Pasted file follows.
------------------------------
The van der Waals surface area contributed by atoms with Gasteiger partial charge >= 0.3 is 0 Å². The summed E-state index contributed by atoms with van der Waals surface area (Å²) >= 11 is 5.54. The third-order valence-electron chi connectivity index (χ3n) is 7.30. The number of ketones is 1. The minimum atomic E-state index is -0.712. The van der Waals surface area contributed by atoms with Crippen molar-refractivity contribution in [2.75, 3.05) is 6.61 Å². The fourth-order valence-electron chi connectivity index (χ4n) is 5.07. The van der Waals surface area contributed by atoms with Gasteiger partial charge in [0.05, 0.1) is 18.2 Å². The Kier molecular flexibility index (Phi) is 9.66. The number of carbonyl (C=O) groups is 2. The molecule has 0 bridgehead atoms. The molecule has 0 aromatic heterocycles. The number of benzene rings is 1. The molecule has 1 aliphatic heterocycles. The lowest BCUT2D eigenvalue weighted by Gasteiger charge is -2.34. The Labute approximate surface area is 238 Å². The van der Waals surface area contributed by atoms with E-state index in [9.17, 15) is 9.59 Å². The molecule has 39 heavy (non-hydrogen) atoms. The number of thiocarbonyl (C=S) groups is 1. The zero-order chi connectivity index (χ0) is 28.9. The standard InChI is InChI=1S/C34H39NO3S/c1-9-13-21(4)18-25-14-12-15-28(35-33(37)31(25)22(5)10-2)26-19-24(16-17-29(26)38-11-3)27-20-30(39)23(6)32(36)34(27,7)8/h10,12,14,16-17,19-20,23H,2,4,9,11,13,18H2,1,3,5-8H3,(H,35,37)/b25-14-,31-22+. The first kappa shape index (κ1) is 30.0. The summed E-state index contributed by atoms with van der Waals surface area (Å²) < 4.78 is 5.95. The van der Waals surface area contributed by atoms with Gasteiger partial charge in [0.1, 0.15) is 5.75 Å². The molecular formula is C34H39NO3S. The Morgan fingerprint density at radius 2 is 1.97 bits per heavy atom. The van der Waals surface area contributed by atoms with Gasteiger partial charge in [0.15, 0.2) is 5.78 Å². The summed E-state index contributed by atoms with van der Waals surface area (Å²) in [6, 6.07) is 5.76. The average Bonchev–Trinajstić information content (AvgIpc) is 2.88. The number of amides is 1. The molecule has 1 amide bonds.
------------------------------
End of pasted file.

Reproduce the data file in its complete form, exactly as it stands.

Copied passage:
The van der Waals surface area contributed by atoms with Gasteiger partial charge >= 0.3 is 0 Å². The summed E-state index contributed by atoms with van der Waals surface area (Å²) >= 11 is 5.54. The third-order valence-electron chi connectivity index (χ3n) is 7.30. The number of ketones is 1. The minimum atomic E-state index is -0.712. The van der Waals surface area contributed by atoms with Crippen molar-refractivity contribution in [2.75, 3.05) is 6.61 Å². The fourth-order valence-electron chi connectivity index (χ4n) is 5.07. The van der Waals surface area contributed by atoms with Gasteiger partial charge in [0.05, 0.1) is 18.2 Å². The Kier molecular flexibility index (Phi) is 9.66. The number of carbonyl (C=O) groups is 2. The molecule has 0 bridgehead atoms. The molecule has 0 aromatic heterocycles. The number of benzene rings is 1. The molecule has 1 aliphatic heterocycles. The lowest BCUT2D eigenvalue weighted by Gasteiger charge is -2.34. The Labute approximate surface area is 238 Å². The van der Waals surface area contributed by atoms with E-state index in [9.17, 15) is 9.59 Å². The molecule has 39 heavy (non-hydrogen) atoms. The number of thiocarbonyl (C=S) groups is 1. The zero-order chi connectivity index (χ0) is 28.9. The standard InChI is InChI=1S/C34H39NO3S/c1-9-13-21(4)18-25-14-12-15-28(35-33(37)31(25)22(5)10-2)26-19-24(16-17-29(26)38-11-3)27-20-30(39)23(6)32(36)34(27,7)8/h10,12,14,16-17,19-20,23H,2,4,9,11,13,18H2,1,3,5-8H3,(H,35,37)/b25-14-,31-22+. The first kappa shape index (κ1) is 30.0. The summed E-state index contributed by atoms with van der Waals surface area (Å²) < 4.78 is 5.95. The van der Waals surface area contributed by atoms with Gasteiger partial charge in [0.1, 0.15) is 5.75 Å². The molecular formula is C34H39NO3S. The Morgan fingerprint density at radius 2 is 1.97 bits per heavy atom. The van der Waals surface area contributed by atoms with Gasteiger partial charge in [0.15, 0.2) is 5.78 Å². The summed E-state index contributed by atoms with van der Waals surface area (Å²) in [6, 6.07) is 5.76. The average Bonchev–Trinajstić information content (AvgIpc) is 2.88. The number of amides is 1. The molecule has 1 amide bonds.